Former MBTA general manager Daniel A. Grabauskas, speaking publicly for the first time since being forced to resign last week, said today that he believes he was pushed out because the Patrick administration needed a scapegoat to blame for a proposed fare increase.
Former MBTA general manager Daniel Grabauskas
State Transportation Secretary James A. Aloisi Jr. has said that the fare increase was something being pushed by Grabauskas and the MBTA. But Grabauskas said in an interview that he had been telling state transportation officials that in fact the T did not need to boost fares this year.
"He wanted me to rush the fare increase process," Grabauskas said of Aloisi. "And I said I thought it was a bad idea. I'm breaking my silence because to say the MBTA staff was on its own, at my direction, is a lie."
Grabauskas said that $160 million in new sales tax revenue targeted for the T, $18 million in federal stimulus money, and future savings from reforming health benefits for T workers obviated the need for an immediate fare increase.
"The math is pretty darn simple," he said. "Anyone can see there isn't a necessity to do this."
The administration, Grabauskas alleged, was worried that if they did not push him out, he would have questioned the need for a fare increase at a public hearing today on whether the T should boost fares by 20 percent.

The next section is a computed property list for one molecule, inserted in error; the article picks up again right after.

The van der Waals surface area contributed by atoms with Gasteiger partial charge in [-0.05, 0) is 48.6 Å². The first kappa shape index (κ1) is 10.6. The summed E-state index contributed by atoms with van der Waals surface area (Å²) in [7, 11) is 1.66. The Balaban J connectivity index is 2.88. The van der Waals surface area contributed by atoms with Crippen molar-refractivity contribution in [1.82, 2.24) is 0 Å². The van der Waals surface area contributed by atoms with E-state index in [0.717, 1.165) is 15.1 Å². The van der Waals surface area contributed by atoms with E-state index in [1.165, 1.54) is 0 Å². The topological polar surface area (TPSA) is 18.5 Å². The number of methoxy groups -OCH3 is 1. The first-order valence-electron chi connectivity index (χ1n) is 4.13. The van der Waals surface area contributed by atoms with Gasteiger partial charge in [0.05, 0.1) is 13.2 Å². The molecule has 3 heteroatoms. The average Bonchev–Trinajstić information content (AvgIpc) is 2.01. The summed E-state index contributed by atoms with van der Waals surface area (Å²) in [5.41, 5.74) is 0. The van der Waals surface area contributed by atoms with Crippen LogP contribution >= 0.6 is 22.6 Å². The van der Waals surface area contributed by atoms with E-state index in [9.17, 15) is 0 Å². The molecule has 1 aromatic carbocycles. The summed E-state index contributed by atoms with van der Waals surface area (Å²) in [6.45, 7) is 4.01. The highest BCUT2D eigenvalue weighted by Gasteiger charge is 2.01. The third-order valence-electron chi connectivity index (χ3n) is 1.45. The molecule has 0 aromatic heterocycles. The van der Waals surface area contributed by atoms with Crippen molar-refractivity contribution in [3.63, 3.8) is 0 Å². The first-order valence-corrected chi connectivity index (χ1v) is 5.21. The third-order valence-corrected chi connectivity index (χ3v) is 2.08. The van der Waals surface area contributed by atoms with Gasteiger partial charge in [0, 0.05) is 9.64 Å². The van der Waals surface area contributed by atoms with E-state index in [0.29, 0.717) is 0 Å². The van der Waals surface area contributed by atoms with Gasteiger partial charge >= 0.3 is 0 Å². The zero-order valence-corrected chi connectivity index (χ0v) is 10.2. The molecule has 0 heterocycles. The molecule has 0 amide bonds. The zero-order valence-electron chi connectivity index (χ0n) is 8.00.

Last week, as he was announcing Grabauskas's resignation, Aloisi said that the fare increase would be put on hold until former John Hancock CEO David D'Alessandro can conduct a top-to-bottom financial review of the T. Grabauskas said that suggested to him that the administration will look for a way to put off the increase and take credit for helping commuters.
"I screamed at the TV at home," he said. "You're going to steal my plan and then let [Governor Deval] Patrick rescue the farepayers? It's Orwellian. This is what I've been putting up with for the past two and a half years."
Patrick this afternoon said that the removal of the former general manager “was never personal, at least not from my perspective,” but he raised several questions about Grabauskas's performance.
“You look at a record of two serious crashes in a short period of time, you look at a record of projects that, I think, not one has been on time and on budget in the last few of years,” Patrick said, in his first extensive comments since Grabauskas resigned. “There’s some serious questions there that I had and that others have.”
Patrick declined to take a position on whether or not there should be an MBTA fare increase, saying he would await a complete review of T finances.
“Let’s see what we can squeeze out of the organization before we start talking about new fares,” he said. “And until I get that, I’m not going to take a position on fares. I want that first, and I think that’s a fair and responsible thing to ask of the T.”
When asked where the push for a fare increase was coming from, he said, “You should ask the T that. It didn’t come from me.” When asked again whether his administration was pushing for it, he said, “No.”
Matt Viser of the Globe staff contributed to this report.
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